Concerns over climate change and the role of greenhouse gases continue to rise. In September 2011, BIOMIN was internationally recognised through the award of ISO 14040 ‘Life Cycle Assessment’ certification. By optimising feed use and improving animal performance, it is possible to reduce greenhouse gas emissions from livestock operations.
Through innovative production technologies and advanced, scientific know-how, BIOMIN has pioneered several trend-setting solutions for a range of animal nutrition products, all of which utilise fully natural processes and ingredients.

An in-depth understanding of what the customer’s needs and concerns are has enabled BIOMIN to create and deliver solutions in-line with performance and efficiency goals.
Read more HERE.

The Aquaculturists
This blog is maintained by The Aquaculturists staff and is supported by the
magazine International Aquafeed which is published by
Perendale Publishers Ltd

For additional daily news from aquaculture around the world: aquaculture-news

25/08/2016: Remote controlled cleaning rig - FNC8

The Flying Net Cleaner 8 (FNC8) is an easy operated powerful, remote controlled net cleaner. It can be mobile controlled as well as controlled from the control room. The movements are unique, as it “swims” along the net in the cage, and cleaning with high-pressure seawater.

The lack of physical contact between the net cleaner and the net ensures no damages or tears to the net, thus reducing risk of fish escaping. The FNC8 is a patent applied principle, ensuring that the rig is in balance whether it cleans horizontally, vertically or upside down. This quality simplifies choice of suitable cleaning direction for any net type.
  

www.akvagroup.com

Cleaning speed is important for the operator, and FNC8 is able to clean at an incredibly fast and efficient rate – saving both time and reducing costs. Flying Net Cleaner 8 standardly includes ROV components that are easy to clean and disinfect.

It is a user-friendly device with built-in auto functions, sensors surveying the cleaning process, and advanced camera systems. The new Flying Net Cleaner 8 is prepared for collecting rinsed off organisms.

Twice as fast as the current systems
The FNC8 has a cleaning capacity, which is twice as fast as the current systems with minimal spread of dispose (ready for collecting) and surveillance sensors for improved pressure during the cleaning process.

The FNC8 also features thrusters, which are used not only for propulsion but for placing the cleaner close to the net without sharp wheels or belts. The FNC8 also boasts Rugged component and solid and open construction; making it easy to maintain and disinfect.

The FNC8 is controlled by pilot console and joystick, and the control unit (Top Side) are compatible with ROV solutions for net repairing, camera inspection, manipulator and rock drills HD cameras and monitor; with the FNC8 Standardly delivered with two HD cameras and two LED lights as standard, although the FNC8 is capable of accommodating four of each if purchasers wish to upgrade.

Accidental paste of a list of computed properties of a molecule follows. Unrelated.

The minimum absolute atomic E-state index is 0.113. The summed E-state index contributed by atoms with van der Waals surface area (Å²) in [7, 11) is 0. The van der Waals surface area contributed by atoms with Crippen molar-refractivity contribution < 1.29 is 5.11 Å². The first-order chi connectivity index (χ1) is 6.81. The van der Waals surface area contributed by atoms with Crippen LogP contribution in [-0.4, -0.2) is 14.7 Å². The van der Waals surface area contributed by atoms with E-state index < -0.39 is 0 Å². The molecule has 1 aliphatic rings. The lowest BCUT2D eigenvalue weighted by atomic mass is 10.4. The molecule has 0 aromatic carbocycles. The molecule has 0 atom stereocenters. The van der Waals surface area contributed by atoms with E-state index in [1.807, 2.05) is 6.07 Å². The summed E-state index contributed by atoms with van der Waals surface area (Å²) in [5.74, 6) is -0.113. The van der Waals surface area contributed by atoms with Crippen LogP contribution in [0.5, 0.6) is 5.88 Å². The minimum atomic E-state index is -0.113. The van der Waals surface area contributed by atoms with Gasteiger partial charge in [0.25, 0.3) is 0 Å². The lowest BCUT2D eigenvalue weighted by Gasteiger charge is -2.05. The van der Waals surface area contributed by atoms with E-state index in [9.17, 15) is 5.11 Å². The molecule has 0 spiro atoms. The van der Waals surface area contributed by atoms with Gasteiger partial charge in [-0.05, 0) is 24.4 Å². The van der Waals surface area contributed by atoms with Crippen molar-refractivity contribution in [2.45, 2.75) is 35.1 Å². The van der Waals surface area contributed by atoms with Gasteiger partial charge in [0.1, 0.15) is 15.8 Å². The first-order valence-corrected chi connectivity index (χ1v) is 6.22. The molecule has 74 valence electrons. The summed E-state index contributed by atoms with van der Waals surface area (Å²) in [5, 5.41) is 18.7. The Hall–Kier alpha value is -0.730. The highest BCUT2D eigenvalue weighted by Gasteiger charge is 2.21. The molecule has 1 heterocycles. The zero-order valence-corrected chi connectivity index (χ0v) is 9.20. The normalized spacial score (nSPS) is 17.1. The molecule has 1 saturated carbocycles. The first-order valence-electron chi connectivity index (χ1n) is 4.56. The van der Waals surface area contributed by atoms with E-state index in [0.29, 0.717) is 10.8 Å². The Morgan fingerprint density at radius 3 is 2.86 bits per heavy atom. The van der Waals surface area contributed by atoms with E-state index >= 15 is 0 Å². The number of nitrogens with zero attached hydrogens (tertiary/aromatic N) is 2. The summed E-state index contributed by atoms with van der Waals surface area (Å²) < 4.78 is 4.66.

Data is graphically presented with overlay with a transponder connection to the “Advanced Control” navigation system; which is easy to operate with auto functions (prepared for autonomy operations).


Read the full article HERE.

The Aquaculturists
This blog is maintained by The Aquaculturists staff and is supported by the
magazine International Aquafeed which is published by
Perendale Publishers Ltd

For additional daily news from aquaculture around the world: aquaculture-news

25/08/2016: Register for Sustainable Ocean Summit 2016 Rotterdam

Register now for the 2016 WOC Sustainable Ocean Summit(SOS), Rotterdam, 30 Nov - 2 Dec, the only international ocean business event to provide a synthesis of global status and trends in ocean economic activity and progress in Corporate Ocean Responsibility.

With the theme of “Ocean 2030: Sustainable Development Goals and the Ocean Business Community,” SOS 2016 will gather ocean industry leaders to review ocean economic projections for the coming 15 years and develop industry-driven solutions to ocean sustainable development challenges.

www.ilago.ovh/sustainableoceansummit
Ensure you have a place at this unique gathering of the global ocean business community by registering early for SOS 2016.


To register, click HERE.

The Aquaculturists
This blog is maintained by The Aquaculturists staff and is supported by the
magazine International Aquafeed which is published by
Perendale Publishers Ltd

For additional daily news from aquaculture around the world: aquaculture-news

Wednesday, August 24, 2016

Jefo company profile

  


Jefo is a world leader in the field of non-medicated performance feed additives for the poultry, swine, ruminant and aquaculture sectors. Founded in Canada in 1982, today Jefo has offices on 5 continents, and specialises in the design, manufacturing, warehousing and JIT-distribution of an array of animal nutrition specialty products.

Jefo is a pioneer in the green revolution taking place in animal nutrition.

"Our commitment is to providing effective alternatives for optimal performances in animal nutrition".